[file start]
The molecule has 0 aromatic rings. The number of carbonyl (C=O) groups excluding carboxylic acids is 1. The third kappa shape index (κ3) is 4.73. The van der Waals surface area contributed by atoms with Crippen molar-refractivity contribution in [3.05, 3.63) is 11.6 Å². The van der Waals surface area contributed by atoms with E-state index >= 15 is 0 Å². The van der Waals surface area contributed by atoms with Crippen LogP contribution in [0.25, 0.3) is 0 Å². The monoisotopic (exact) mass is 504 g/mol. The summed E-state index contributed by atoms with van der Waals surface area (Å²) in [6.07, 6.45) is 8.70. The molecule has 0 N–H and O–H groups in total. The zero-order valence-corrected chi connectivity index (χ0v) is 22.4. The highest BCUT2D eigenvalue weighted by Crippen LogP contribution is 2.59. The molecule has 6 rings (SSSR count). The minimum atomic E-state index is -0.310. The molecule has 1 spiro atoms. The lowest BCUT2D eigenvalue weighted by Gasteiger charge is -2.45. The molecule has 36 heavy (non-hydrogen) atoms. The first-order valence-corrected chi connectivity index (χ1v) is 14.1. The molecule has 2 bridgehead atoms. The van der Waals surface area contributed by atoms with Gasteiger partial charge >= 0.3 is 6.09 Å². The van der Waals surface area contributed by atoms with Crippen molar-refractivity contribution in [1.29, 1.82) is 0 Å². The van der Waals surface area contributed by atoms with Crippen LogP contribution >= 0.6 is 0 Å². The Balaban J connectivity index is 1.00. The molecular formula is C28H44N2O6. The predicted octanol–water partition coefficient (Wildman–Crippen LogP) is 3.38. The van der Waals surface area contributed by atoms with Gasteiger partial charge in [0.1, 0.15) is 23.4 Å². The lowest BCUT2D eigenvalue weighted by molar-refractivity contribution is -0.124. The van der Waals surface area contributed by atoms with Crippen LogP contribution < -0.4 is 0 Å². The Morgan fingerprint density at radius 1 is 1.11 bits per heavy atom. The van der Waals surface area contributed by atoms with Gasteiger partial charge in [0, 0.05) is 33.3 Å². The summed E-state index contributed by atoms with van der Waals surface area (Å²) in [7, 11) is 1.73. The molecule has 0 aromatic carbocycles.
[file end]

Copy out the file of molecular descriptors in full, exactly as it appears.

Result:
The molecule has 0 aromatic rings. The number of carbonyl (C=O) groups excluding carboxylic acids is 1. The third kappa shape index (κ3) is 4.73. The van der Waals surface area contributed by atoms with Crippen molar-refractivity contribution in [3.05, 3.63) is 11.6 Å². The van der Waals surface area contributed by atoms with E-state index >= 15 is 0 Å². The van der Waals surface area contributed by atoms with Crippen LogP contribution in [0.25, 0.3) is 0 Å². The monoisotopic (exact) mass is 504 g/mol. The summed E-state index contributed by atoms with van der Waals surface area (Å²) in [6.07, 6.45) is 8.70. The molecule has 0 N–H and O–H groups in total. The zero-order valence-corrected chi connectivity index (χ0v) is 22.4. The highest BCUT2D eigenvalue weighted by Crippen LogP contribution is 2.59. The molecule has 6 rings (SSSR count). The minimum atomic E-state index is -0.310. The molecule has 1 spiro atoms. The lowest BCUT2D eigenvalue weighted by Gasteiger charge is -2.45. The molecule has 36 heavy (non-hydrogen) atoms. The first-order valence-corrected chi connectivity index (χ1v) is 14.1. The molecule has 2 bridgehead atoms. The van der Waals surface area contributed by atoms with Gasteiger partial charge >= 0.3 is 6.09 Å². The van der Waals surface area contributed by atoms with Crippen molar-refractivity contribution in [1.29, 1.82) is 0 Å². The van der Waals surface area contributed by atoms with Crippen LogP contribution >= 0.6 is 0 Å². The Balaban J connectivity index is 1.00. The molecular formula is C28H44N2O6. The predicted octanol–water partition coefficient (Wildman–Crippen LogP) is 3.38. The van der Waals surface area contributed by atoms with Gasteiger partial charge in [0.1, 0.15) is 23.4 Å². The lowest BCUT2D eigenvalue weighted by molar-refractivity contribution is -0.124. The van der Waals surface area contributed by atoms with Crippen LogP contribution < -0.4 is 0 Å². The Morgan fingerprint density at radius 1 is 1.11 bits per heavy atom. The van der Waals surface area contributed by atoms with Gasteiger partial charge in [0, 0.05) is 33.3 Å². The summed E-state index contributed by atoms with van der Waals surface area (Å²) in [7, 11) is 1.73. The molecule has 0 aromatic carbocycles.